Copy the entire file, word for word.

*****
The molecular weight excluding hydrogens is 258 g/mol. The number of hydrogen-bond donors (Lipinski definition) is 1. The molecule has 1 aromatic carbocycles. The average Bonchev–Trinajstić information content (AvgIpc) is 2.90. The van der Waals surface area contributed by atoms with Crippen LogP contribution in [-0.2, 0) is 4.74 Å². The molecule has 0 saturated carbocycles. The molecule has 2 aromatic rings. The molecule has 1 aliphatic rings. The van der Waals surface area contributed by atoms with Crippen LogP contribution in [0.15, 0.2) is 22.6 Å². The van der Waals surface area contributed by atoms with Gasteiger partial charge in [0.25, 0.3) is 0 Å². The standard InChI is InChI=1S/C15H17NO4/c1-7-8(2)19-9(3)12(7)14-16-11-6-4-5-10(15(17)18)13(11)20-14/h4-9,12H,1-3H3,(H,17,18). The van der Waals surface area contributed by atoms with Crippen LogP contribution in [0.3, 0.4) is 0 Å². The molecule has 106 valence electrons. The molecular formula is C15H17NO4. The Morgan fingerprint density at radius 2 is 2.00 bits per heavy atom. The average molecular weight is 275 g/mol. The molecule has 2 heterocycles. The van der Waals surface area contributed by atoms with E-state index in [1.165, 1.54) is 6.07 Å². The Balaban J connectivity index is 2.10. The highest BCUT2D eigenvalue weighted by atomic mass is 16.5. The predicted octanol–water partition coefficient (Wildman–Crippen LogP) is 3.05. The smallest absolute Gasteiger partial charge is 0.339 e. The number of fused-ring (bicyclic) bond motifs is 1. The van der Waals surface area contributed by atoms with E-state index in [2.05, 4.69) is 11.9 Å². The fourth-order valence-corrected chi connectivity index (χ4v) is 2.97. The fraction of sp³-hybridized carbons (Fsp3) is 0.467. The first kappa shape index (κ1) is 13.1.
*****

The molecular weight excluding hydrogens is 258 g/mol. The number of hydrogen-bond donors (Lipinski definition) is 1. The molecule has 1 aromatic carbocycles. The average Bonchev–Trinajstić information content (AvgIpc) is 2.90. The van der Waals surface area contributed by atoms with Crippen LogP contribution in [-0.2, 0) is 4.74 Å². The molecule has 0 saturated carbocycles. The molecule has 2 aromatic rings. The molecule has 1 aliphatic rings. The van der Waals surface area contributed by atoms with Crippen LogP contribution in [0.15, 0.2) is 22.6 Å². The van der Waals surface area contributed by atoms with Gasteiger partial charge in [0.25, 0.3) is 0 Å². The standard InChI is InChI=1S/C15H17NO4/c1-7-8(2)19-9(3)12(7)14-16-11-6-4-5-10(15(17)18)13(11)20-14/h4-9,12H,1-3H3,(H,17,18). The van der Waals surface area contributed by atoms with Crippen LogP contribution in [0.3, 0.4) is 0 Å². The molecule has 106 valence electrons. The molecular formula is C15H17NO4. The Morgan fingerprint density at radius 2 is 2.00 bits per heavy atom. The average molecular weight is 275 g/mol. The molecule has 2 heterocycles. The van der Waals surface area contributed by atoms with E-state index in [1.165, 1.54) is 6.07 Å². The Balaban J connectivity index is 2.10. The highest BCUT2D eigenvalue weighted by atomic mass is 16.5. The predicted octanol–water partition coefficient (Wildman–Crippen LogP) is 3.05. The smallest absolute Gasteiger partial charge is 0.339 e. The number of fused-ring (bicyclic) bond motifs is 1. The van der Waals surface area contributed by atoms with E-state index in [2.05, 4.69) is 11.9 Å². The fourth-order valence-corrected chi connectivity index (χ4v) is 2.97. The fraction of sp³-hybridized carbons (Fsp3) is 0.467. The first kappa shape index (κ1) is 13.1.